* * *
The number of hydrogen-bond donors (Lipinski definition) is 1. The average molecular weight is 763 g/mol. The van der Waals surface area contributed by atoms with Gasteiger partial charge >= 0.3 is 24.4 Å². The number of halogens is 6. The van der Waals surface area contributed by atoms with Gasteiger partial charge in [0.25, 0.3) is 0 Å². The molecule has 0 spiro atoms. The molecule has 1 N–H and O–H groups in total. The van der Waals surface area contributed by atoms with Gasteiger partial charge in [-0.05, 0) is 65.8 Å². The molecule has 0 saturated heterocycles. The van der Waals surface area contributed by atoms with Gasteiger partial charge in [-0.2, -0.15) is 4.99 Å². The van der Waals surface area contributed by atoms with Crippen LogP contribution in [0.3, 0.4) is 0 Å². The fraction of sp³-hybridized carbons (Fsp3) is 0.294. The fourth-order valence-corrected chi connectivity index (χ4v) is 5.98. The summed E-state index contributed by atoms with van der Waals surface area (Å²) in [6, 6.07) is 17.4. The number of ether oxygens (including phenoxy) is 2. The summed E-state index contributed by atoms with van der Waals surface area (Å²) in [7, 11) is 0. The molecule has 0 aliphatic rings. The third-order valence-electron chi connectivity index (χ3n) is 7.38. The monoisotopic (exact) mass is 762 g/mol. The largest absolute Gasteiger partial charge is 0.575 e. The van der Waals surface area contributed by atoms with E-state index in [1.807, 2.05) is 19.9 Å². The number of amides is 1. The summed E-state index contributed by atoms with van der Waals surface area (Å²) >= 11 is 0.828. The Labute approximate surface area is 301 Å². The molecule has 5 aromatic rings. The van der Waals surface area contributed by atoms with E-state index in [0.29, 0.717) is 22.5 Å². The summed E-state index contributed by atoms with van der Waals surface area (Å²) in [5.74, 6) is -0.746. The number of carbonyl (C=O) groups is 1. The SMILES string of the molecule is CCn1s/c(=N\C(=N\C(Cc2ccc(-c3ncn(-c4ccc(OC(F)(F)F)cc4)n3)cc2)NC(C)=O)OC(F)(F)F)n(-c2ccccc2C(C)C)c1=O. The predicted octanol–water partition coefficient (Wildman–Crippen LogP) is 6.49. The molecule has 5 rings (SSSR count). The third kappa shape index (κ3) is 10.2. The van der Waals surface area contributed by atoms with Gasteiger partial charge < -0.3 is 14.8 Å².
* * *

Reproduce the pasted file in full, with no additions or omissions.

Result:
The number of hydrogen-bond donors (Lipinski definition) is 1. The average molecular weight is 763 g/mol. The van der Waals surface area contributed by atoms with Gasteiger partial charge >= 0.3 is 24.4 Å². The number of halogens is 6. The van der Waals surface area contributed by atoms with Gasteiger partial charge in [0.25, 0.3) is 0 Å². The molecule has 0 spiro atoms. The molecule has 1 N–H and O–H groups in total. The van der Waals surface area contributed by atoms with Gasteiger partial charge in [-0.05, 0) is 65.8 Å². The molecule has 0 saturated heterocycles. The van der Waals surface area contributed by atoms with Gasteiger partial charge in [-0.2, -0.15) is 4.99 Å². The van der Waals surface area contributed by atoms with Crippen LogP contribution in [0.3, 0.4) is 0 Å². The fraction of sp³-hybridized carbons (Fsp3) is 0.294. The fourth-order valence-corrected chi connectivity index (χ4v) is 5.98. The summed E-state index contributed by atoms with van der Waals surface area (Å²) in [6, 6.07) is 17.4. The number of ether oxygens (including phenoxy) is 2. The summed E-state index contributed by atoms with van der Waals surface area (Å²) in [7, 11) is 0. The molecule has 0 aliphatic rings. The third-order valence-electron chi connectivity index (χ3n) is 7.38. The monoisotopic (exact) mass is 762 g/mol. The largest absolute Gasteiger partial charge is 0.575 e. The van der Waals surface area contributed by atoms with E-state index in [1.807, 2.05) is 19.9 Å². The number of amides is 1. The summed E-state index contributed by atoms with van der Waals surface area (Å²) >= 11 is 0.828. The Labute approximate surface area is 301 Å². The molecule has 5 aromatic rings. The van der Waals surface area contributed by atoms with E-state index in [0.29, 0.717) is 22.5 Å². The summed E-state index contributed by atoms with van der Waals surface area (Å²) in [5.74, 6) is -0.746. The number of carbonyl (C=O) groups is 1. The SMILES string of the molecule is CCn1s/c(=N\C(=N\C(Cc2ccc(-c3ncn(-c4ccc(OC(F)(F)F)cc4)n3)cc2)NC(C)=O)OC(F)(F)F)n(-c2ccccc2C(C)C)c1=O. The predicted octanol–water partition coefficient (Wildman–Crippen LogP) is 6.49. The molecule has 5 rings (SSSR count). The third kappa shape index (κ3) is 10.2. The van der Waals surface area contributed by atoms with Gasteiger partial charge < -0.3 is 14.8 Å².